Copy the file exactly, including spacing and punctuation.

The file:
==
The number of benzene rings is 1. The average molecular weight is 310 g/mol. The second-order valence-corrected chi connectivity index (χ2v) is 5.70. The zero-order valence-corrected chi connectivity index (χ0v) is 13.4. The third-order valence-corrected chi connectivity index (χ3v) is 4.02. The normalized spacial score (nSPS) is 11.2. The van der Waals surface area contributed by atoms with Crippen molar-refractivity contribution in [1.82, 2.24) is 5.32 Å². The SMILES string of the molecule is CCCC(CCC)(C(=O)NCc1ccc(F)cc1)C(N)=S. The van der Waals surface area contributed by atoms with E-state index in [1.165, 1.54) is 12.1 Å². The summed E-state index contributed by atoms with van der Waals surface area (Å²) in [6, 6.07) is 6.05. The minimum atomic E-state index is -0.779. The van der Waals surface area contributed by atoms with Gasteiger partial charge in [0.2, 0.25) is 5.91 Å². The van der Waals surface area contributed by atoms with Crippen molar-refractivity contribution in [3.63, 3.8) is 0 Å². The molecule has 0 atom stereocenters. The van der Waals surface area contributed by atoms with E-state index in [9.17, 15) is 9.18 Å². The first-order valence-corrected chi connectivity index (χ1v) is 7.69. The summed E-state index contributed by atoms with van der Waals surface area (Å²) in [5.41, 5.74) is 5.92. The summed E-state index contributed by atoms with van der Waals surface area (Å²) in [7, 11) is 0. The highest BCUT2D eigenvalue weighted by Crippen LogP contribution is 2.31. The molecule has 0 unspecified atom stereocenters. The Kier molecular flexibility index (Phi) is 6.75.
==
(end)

The number of benzene rings is 1. The average molecular weight is 310 g/mol. The second-order valence-corrected chi connectivity index (χ2v) is 5.70. The zero-order valence-corrected chi connectivity index (χ0v) is 13.4. The third-order valence-corrected chi connectivity index (χ3v) is 4.02. The normalized spacial score (nSPS) is 11.2. The van der Waals surface area contributed by atoms with Crippen molar-refractivity contribution in [1.82, 2.24) is 5.32 Å². The SMILES string of the molecule is CCCC(CCC)(C(=O)NCc1ccc(F)cc1)C(N)=S. The van der Waals surface area contributed by atoms with E-state index in [1.165, 1.54) is 12.1 Å². The summed E-state index contributed by atoms with van der Waals surface area (Å²) in [6, 6.07) is 6.05. The minimum atomic E-state index is -0.779. The van der Waals surface area contributed by atoms with Gasteiger partial charge in [0.2, 0.25) is 5.91 Å². The van der Waals surface area contributed by atoms with Crippen molar-refractivity contribution in [3.63, 3.8) is 0 Å². The molecule has 0 atom stereocenters. The van der Waals surface area contributed by atoms with E-state index in [9.17, 15) is 9.18 Å². The first-order valence-corrected chi connectivity index (χ1v) is 7.69. The summed E-state index contributed by atoms with van der Waals surface area (Å²) in [5.41, 5.74) is 5.92. The summed E-state index contributed by atoms with van der Waals surface area (Å²) in [7, 11) is 0. The highest BCUT2D eigenvalue weighted by Crippen LogP contribution is 2.31. The molecule has 0 unspecified atom stereocenters. The Kier molecular flexibility index (Phi) is 6.75.